Can My Kids Watch This Movie? Family Movie Guidance...For Parents.

Our parent movie reviews let you know which new releases to take your kids to and which ones you may want to hold off on. This week of Oct. 31, 2014 (Happy Halloween!), the only new films opening in theaters are rated R, and we won't be reviewing them for Popcorn Parents. Instead, we'll be linking to our reviews of films already released that you shouldn't miss. Next week, we'll be back with our regular review schedule. 

Opened Oct. 17: Family Review of The Book of Life

TheBookOfLife ChesapeakeFamilyMovieReviewRating: PG

Beautifully animated and charmingly constructed, 'The Book of Life' fantastically honors the Mexican Day of the Dead. There's a lot going on here, but it's one of this year's best children's movies......Read More





Opened Oct. 10: Family Review of Alexander and the Terrible, Horrible, No Good, Very Bad Day

AlexanderandtheTerribleHorribleNoGoodVeryBadDay ChesapeakeFamilyMovieReviewRating: PG

Children's book 'Alexander and the Terrible, Horrible, No Good, Very Bad Day' gets the Disney treatment with this big-screen adaptation. The film veers away from the source material quite a bit, but it has a likeable charm that goes down easy..........Read More



Opened Oct. 3: Family Review of Tracks

Tracks ChesapeakeFamilyMovieReviewRating: PG-13

Australian drama 'Tracks' retells the story of Robyn Davidson, a young woman who attempted to walk across the continent alone. The adaptation takes some frustrating Hollywood shortcuts, but for the most part it is engrossing and impactful..........Read More 



Interested in another previously released film? Read our reviews of films already showing in your local theater.

Our parent movie reviews let you know which new releases to take your kids to and which ones you may want to hold off on.


23Blast ChesapeakeFamilyMovieReviewKernel Rating (out of 5): whole-popcorn-kernalwhole-popcorn-kernalhalf-popcorn-kernal

MPAA Rating: PG-13       Length: 98 minutes

Age Appropriate For: 12+. The film is rated PG-13 for some underage drinking, but it's not depicted in any kind of positive way; it's presented as a bad choice and one that shouldn't be made. Also some kissing and some football-related violence, like pushes, shoves, tackles, and the like.

The second football-centered and Christianity-focused film of this year, '23 Blast' tells the story of a high school player who unexpectedly went blind overnight but persevered thanks to his faith and his family. It's almost overbearingly earnest, but it's gently inspirational enough for family viewing.

By Roxana Hadadi

On the surface, "23 Blast" and August's "When the Game Stands Tall" are fairly comparable movies: both about high school football teams, both told from a Christian point of view, both extolling the benefits of faith and family instead of typical teenage behavior, like partying, underage drinking, or superficial romantic relationships. But while "When the Game Stands Tall" was glossy and glitzy in terms of production and almost overwhelming in terms of religion, "23 Blast" is a clearly lower budget, gentler film. Its modesty is its most charming quality, even when the story hits all the inspirational notes you would expect.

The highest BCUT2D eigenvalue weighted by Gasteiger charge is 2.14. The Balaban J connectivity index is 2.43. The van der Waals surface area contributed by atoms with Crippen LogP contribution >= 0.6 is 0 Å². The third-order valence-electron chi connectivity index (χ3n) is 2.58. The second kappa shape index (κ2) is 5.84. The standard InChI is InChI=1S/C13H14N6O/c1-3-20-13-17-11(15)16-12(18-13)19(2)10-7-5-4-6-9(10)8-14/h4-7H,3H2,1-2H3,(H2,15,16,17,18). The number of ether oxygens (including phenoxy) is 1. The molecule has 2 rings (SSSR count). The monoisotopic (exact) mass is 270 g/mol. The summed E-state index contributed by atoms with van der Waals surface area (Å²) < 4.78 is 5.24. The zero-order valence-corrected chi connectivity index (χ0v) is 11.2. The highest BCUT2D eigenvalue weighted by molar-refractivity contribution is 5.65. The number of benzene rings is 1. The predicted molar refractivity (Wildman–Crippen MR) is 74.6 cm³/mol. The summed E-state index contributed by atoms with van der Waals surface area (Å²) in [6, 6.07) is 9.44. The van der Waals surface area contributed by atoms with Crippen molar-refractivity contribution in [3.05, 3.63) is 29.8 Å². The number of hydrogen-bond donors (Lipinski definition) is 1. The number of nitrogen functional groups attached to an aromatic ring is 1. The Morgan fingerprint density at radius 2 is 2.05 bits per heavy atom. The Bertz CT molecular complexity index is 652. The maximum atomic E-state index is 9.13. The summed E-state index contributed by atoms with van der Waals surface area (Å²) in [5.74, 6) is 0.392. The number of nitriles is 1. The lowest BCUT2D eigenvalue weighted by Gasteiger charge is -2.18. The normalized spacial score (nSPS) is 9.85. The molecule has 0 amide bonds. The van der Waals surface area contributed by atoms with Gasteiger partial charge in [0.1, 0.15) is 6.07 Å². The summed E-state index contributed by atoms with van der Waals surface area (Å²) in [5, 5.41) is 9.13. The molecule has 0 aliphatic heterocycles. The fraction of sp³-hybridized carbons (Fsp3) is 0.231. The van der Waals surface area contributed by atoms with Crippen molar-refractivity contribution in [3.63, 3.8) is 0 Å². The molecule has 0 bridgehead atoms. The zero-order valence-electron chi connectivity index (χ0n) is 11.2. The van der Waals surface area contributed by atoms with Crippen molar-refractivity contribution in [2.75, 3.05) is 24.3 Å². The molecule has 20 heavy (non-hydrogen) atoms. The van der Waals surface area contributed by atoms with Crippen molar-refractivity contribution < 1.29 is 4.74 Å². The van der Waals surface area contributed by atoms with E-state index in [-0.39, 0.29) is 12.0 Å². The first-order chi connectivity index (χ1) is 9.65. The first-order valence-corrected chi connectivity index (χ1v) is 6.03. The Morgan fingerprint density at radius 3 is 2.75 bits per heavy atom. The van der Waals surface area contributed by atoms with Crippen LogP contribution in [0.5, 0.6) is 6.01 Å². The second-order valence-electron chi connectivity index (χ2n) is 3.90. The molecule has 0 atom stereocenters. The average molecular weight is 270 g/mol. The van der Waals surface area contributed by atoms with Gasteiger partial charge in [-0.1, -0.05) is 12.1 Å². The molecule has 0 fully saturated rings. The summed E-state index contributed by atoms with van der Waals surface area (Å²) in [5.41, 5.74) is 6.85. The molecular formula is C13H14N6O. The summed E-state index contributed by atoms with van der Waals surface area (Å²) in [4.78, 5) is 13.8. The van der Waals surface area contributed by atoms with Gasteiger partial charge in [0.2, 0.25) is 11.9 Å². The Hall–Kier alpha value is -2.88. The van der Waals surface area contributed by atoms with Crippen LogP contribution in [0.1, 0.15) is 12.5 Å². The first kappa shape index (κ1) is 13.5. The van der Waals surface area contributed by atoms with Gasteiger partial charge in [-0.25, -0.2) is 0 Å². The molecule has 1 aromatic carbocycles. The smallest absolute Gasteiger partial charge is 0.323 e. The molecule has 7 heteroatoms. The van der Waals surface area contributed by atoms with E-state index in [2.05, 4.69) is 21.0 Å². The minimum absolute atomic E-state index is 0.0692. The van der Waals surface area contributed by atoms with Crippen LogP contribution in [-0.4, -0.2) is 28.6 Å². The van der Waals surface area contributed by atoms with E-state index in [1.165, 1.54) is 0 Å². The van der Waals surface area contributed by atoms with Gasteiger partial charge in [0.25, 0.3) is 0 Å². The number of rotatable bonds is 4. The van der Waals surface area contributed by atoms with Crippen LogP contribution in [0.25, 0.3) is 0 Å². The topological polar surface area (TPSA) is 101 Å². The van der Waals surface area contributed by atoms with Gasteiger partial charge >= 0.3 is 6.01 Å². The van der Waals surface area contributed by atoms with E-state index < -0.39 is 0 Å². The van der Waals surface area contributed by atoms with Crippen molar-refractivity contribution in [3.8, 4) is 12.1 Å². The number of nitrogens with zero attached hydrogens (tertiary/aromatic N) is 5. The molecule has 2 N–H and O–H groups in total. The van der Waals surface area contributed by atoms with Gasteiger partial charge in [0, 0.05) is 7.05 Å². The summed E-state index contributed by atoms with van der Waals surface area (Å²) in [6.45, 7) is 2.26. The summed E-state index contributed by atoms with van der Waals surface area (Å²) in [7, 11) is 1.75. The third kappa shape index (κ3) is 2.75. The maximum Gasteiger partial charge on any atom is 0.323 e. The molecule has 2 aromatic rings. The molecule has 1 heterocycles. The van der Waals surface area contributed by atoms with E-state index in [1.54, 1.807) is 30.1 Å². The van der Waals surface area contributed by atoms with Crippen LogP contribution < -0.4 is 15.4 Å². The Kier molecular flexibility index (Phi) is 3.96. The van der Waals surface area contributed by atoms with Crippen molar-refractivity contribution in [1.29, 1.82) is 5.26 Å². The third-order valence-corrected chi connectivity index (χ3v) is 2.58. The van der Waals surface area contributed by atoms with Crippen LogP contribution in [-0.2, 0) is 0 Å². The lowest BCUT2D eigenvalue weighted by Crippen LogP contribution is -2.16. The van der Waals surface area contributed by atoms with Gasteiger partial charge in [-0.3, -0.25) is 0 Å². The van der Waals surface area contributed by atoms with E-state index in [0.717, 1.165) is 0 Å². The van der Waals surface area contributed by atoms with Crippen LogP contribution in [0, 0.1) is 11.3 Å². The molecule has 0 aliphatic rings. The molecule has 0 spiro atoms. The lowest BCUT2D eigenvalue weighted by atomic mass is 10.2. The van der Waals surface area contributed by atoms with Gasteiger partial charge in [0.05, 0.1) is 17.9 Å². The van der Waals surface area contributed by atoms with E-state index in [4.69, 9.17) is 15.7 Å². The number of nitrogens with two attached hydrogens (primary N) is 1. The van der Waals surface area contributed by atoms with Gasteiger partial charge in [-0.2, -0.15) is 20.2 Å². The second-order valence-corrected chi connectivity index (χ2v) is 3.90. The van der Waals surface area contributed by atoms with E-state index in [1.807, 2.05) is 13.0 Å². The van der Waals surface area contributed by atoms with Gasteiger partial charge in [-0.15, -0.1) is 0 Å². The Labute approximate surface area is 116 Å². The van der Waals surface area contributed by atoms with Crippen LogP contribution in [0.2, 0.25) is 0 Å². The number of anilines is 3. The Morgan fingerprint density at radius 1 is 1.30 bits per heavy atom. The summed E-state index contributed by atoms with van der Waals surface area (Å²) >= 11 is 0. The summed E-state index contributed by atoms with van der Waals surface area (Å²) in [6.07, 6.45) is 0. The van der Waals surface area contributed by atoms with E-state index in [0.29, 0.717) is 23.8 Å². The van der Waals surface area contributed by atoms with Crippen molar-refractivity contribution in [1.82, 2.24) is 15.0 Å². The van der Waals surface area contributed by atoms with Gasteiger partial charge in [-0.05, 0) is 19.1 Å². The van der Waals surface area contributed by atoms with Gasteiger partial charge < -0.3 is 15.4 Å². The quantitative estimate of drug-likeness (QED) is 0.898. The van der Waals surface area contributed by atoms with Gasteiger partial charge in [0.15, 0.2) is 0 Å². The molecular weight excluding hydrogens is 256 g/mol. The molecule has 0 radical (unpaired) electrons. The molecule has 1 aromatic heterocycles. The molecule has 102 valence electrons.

TheBestOfMe ChesapeakeFamilyMovieReviewKernel Rating (out of 5): whole-popcorn-kernal

MPAA Rating: PG-13        Length: 118 minutes

Age Appropriate For: 14+. A fairly typical adaptation of a Nicholas Sparks novel: lots of romantic stuff, teenage and adult makeout sessions, constant male shirtlessness, a few sex scenes, and a pregnant high schooler; some cursing; a rough family who drinks, deals drugs, and is emotionally and physically abusive; and some violence, including some beatings and deaths. So much melodrama!

'The Best of Me' is yet another overwrought Nicholas Sparks adaptation, all about tragic love, bad romantic timing, and Southern class warfare. It would simply be typically silly if not for the final twist, which pushes it into egregiously horrendous territory.

By Roxana Hadadi

Does Nicholas Sparks actually believe in happiness? At this point, nine of the author's novels have been turned into films, and they practically all include fatal illnesses, untimely deaths, tragic romance, cruel parents, dire socioeconomic differences, and, of course, love (mostly) lost. Of his most recent adaptations, "Dear John" had a dying husband; "The Last Song" had a dying father and class differences; "The Lucky One" had a bad military experience and an abusive husband; "Safe Haven" had an abusive husband and ghosts (yes, ghosts); and his latest, "The Best of Me," has a dying father figure, class differences, and an abusive husband. It's like a game of cliched plot bingo, and we're all losers.


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